by Richard Davies
The eighth Harry Potter book, Harry Potter and the Cursed Child, comes nine years after the publication of the seventh installment in this famous series and 20 years after JK Rowling released her first book, Harry Potter and the Sorcerer's Stone. After all these years of Hogwarts and wizardry, is Harry Potter still relevant to today's readers? Let's examine the evidence.
1. The books are still being read. When I attend our town's annual used book sale, the Harry Potter books are sold out within the first 10 minutes of this two-day event. Even the most off the beaten track bookshops this side of Flourish and Blotts still offer the Harry Potter series. The publishers issued illustrated editions (coloring books too) in 2015, which was no small investment. Demand continues to exist.
2. The characters still resonant with children, particularly Hermione. The best example is Halloween where Harry and Hermione costumes are commonplace, and I often open the front door to be greeted by eight-year-olds wielding wands. I even attended a Harry Potter-themed debate contest this year where everyone was in costume. The continued fascination regarding Hermione's role in the series has been interesting - wasn't she the brains in this outfit from the start? Sure Harry was brave but Hermione's character became smarter and more resourceful as the story went along. Harry pretty much remained Harry (except he became a moody teenager). Her strength and determination, particularly in The Deathly Hallows, continues to inspire girls around the world. Our fascination with Hermione has been intensified by Emma Watson's own personal development into a person of influence - she addressed the United Nations on gender inequality in 2014.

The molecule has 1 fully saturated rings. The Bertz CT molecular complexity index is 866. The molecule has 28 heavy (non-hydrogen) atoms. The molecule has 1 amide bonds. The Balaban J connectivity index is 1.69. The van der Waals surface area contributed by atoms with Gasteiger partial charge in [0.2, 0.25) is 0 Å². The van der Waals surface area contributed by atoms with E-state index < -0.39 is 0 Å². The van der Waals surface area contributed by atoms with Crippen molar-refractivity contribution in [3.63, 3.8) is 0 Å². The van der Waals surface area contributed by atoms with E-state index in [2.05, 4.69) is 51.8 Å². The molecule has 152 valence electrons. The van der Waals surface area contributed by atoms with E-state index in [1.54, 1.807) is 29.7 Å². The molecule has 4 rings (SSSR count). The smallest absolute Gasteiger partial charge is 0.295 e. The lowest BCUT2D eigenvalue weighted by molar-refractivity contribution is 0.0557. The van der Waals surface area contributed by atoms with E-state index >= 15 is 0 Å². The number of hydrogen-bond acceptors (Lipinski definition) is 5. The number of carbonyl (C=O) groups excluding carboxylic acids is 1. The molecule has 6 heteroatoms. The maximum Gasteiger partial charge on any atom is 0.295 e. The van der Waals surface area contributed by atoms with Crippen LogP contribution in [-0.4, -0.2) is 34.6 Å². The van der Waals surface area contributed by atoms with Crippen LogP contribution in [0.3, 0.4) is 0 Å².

3. Fans hang onto every word publically uttered by JK Rowling. Her tweets on Brexit, Donald Trump and Scottish independence made headlines around the world. If Rowling tweeted her shopping list, then it would be front page news. She's the woman who turned the book world on its head and had children lining up outside bookstores at midnight. Frankly, she remains one of the most influential people.
4. The Harry Potter movies live on (and we'll be first in line for tickets to see Fantastic Beasts and Where to Find Them). They stand up pretty well although Harry, Ron and Hermione all seem so small in that first one. We might not have time for another read of Harry Potter and the Order of the Phoenix but we just might watch the movie again.
1. The Harry Potter generation of readers circa 1996-2007 grew up. Right now they have bigger fish to fry such as bringing up a family, paying the mortgage, finding work, and dealing with a world that seems to be tearing itself apart at times. These serious matters have been quite challenging for the so-called Millennials. Reading another Harry Potter book isn't on their agenda.
2. At the time, the Harry Potter storylines were perceived as becoming darker and darker as the series progressed. But in reality, Harry's adventures are soft stuff compared to what children have read since 2007. Dystopian fiction is everywhere. The Hunger Games sees children killing children. The Maze Runner series is also all about survival. The Divergent trilogy is set in post-apocalyptic Chicago - not a boarding school in northern England.
3. JK Rowling moved on. She wrote a dark comedy called The Casual Vacancy about English provincial politics - local elections isn't a subject close to the hearts of most Harry Potter fans. And then she shifted into crime writing with The Cuckoo's Calling writing as Robert Galbraith. These actions showed that even this incredibly talented storyteller has to move on sometime. Arguably, Harry Potter and the Cursed Child is a step too far - flog this thestral no more.
4. Children are now almost entirely driven by technology. They may be too busy Snapchatting, Instagramming and playing Pokemon Go to give an owl's hoot about the latest installment of Harry Potter. However, Rowling has done a good job of staying relevant by creating a digital space for Potter fans through Pottermore.